Adam Levine is no stranger to controversy. Having fronted Maroon 5 for more than two decades, he’s had more tabloid drama that you can shake a stick at. But even he was perhaps surprised when a recent Zane Lowe interview went viral. “There’s no bands anymore,” he told the Apple Music host. “I feel like they’re a dying breed”.
‘Jordi’ however both backs up his statement, and undermines his passion to actually do anything about it. Less of an album and more of a series of Adam Levine collaborations, it swaps band ethics for committee-like songwriting skewed towards algorithmic progress. At its peaks, it’s able to offer cogent arguments for Maroon 5’s colossal pop domination; at its worst, however, it merely bleeds into the background.
Opener ‘Beautiful Mistakes’ comes out all guns blazing, with a soaring Adam Levine performance matched to a guest spot from Megan thee Stallion. A cultural force and one of her generation’s most emphatic rap artists, she seems to pull her punches on a chart-ready collaboration, something a little more vanilla that, say, her Tina Snow incarnation.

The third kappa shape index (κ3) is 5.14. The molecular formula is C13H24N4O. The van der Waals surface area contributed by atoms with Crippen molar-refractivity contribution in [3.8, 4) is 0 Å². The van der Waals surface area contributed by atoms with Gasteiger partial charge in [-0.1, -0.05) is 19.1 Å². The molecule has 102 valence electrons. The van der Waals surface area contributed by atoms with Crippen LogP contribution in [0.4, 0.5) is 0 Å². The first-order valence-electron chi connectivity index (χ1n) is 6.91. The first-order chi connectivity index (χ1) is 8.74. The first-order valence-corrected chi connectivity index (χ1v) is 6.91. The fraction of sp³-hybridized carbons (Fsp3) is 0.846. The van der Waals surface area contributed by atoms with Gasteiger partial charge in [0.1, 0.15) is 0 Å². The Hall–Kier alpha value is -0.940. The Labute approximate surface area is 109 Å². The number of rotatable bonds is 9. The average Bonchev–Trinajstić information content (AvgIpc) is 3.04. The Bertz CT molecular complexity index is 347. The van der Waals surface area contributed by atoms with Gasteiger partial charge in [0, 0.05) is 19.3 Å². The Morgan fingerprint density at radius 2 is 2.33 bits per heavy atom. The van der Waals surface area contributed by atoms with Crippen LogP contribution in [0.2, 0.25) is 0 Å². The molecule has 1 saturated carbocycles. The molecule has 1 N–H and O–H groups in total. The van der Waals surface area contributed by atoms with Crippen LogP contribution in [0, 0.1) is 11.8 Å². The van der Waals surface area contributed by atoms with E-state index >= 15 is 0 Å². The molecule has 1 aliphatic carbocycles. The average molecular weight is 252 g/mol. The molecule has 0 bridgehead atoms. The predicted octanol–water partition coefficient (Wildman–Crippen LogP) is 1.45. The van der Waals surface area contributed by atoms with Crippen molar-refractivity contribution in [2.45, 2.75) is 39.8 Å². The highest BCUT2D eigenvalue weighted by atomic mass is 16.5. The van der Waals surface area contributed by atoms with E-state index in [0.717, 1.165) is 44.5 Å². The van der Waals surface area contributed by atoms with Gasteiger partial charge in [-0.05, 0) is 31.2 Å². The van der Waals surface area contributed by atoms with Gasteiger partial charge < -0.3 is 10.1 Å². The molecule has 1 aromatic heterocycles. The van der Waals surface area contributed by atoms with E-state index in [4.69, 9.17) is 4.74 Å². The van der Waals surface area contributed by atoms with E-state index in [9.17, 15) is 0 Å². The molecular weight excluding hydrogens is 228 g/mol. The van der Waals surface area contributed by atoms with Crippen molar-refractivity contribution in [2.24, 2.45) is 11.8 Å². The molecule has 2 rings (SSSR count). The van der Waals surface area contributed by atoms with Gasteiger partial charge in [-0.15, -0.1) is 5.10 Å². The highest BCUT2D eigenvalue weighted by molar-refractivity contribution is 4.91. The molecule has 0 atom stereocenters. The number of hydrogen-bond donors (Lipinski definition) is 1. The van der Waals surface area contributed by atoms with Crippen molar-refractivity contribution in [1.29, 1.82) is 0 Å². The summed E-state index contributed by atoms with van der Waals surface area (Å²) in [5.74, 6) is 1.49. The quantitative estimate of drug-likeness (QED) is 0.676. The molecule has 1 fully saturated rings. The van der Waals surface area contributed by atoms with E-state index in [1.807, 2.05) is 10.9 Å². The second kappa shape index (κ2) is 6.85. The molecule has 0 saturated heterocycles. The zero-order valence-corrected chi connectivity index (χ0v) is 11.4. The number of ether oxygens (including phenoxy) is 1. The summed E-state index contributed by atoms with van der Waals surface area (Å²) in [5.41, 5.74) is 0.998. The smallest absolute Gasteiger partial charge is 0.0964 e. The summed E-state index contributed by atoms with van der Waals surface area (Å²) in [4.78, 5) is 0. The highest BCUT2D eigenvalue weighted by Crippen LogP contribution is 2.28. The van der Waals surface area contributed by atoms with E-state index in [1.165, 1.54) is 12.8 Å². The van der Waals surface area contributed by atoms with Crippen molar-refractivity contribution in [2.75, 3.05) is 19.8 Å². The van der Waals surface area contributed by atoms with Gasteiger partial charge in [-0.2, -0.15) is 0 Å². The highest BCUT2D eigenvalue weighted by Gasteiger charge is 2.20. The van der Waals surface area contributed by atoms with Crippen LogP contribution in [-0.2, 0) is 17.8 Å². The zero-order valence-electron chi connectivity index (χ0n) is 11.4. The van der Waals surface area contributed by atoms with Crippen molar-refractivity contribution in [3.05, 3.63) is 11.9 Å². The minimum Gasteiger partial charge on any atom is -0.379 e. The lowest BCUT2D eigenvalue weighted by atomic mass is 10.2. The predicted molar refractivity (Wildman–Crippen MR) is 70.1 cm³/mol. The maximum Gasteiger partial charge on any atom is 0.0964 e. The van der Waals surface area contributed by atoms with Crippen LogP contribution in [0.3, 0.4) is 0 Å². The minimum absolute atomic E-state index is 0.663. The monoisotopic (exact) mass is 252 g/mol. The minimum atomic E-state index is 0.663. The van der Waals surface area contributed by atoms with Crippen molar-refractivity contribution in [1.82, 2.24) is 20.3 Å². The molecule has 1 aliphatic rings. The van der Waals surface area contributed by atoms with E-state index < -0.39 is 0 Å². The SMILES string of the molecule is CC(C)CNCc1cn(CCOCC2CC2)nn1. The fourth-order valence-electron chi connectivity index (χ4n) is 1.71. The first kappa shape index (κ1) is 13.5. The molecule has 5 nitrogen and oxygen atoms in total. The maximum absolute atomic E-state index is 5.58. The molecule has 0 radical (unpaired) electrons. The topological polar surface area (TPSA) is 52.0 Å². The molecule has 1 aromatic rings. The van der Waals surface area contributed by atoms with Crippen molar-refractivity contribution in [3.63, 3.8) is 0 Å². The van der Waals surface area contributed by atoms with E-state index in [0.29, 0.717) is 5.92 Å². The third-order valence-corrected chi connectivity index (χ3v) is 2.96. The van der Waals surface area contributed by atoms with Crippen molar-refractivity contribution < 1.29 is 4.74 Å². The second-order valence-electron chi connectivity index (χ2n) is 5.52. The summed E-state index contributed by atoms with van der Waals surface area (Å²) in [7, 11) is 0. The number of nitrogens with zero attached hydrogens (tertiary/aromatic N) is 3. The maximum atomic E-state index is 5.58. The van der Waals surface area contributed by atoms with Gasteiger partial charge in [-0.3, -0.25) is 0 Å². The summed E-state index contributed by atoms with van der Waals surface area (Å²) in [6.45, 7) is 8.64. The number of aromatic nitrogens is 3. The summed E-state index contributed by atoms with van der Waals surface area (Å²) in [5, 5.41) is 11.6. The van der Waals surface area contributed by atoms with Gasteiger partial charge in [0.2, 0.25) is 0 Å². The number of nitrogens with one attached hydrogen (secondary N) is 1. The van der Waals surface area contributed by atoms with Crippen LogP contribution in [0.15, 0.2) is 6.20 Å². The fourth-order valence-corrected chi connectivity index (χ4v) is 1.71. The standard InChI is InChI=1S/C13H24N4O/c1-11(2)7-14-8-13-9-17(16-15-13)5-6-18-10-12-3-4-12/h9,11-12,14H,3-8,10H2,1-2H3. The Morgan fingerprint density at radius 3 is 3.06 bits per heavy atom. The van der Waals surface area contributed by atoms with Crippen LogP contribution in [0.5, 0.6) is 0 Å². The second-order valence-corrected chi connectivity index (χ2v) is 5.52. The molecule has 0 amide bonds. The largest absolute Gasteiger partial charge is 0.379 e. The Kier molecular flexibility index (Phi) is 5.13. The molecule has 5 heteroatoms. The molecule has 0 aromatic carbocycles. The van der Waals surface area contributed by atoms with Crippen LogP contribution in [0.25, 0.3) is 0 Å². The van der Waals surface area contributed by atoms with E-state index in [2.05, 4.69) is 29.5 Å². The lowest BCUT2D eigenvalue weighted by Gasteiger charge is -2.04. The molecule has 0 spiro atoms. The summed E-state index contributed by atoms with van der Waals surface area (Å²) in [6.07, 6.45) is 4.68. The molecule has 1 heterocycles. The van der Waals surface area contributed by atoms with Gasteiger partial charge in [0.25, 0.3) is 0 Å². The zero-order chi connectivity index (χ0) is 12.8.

Bold trop-pop moments like ‘Lost’ and ‘Lovesick’ burst out of the stereo, while a Stevie Nicks guest spot – Stevie actual Nicks, people! – amplifies the potency of ‘Remedy’.
The guests don’t always work, however. At times the cavalcade of big names can feel a little wearing, buying into the culture of the co-sign and spreading their bases a little too thin. Juice WRLD does little to improve ‘Can’t Leave You Alone’, while Jason Derulo’s spot on ‘Lifestyle’ is lacklustre.
The band’s first album in four years – since 2017’s ‘Red Pill Blues’ in fact – there’s a sense that Maroon 5 lean a little too heavily on their illustrious guests. Amid the glossy production, R&B goddess H.E.R. injects some passion into ‘Convince Me Otherwise’, while ‘Nobody’s Love’ doesn’t quite connect.
If anything, ‘Jordi’ is indicative of Maroon 5’s continuing rise into the pop heavens. As Adam Levine rightly pointed out, they’re one of the few groups left standing from their generation – yet it’s come at a cost. Continual evolutions has pushed them away from their roots, feeling less like a band and more like a committee, marking out different strategies without truly owning one themselves.
Words: Robin Murray
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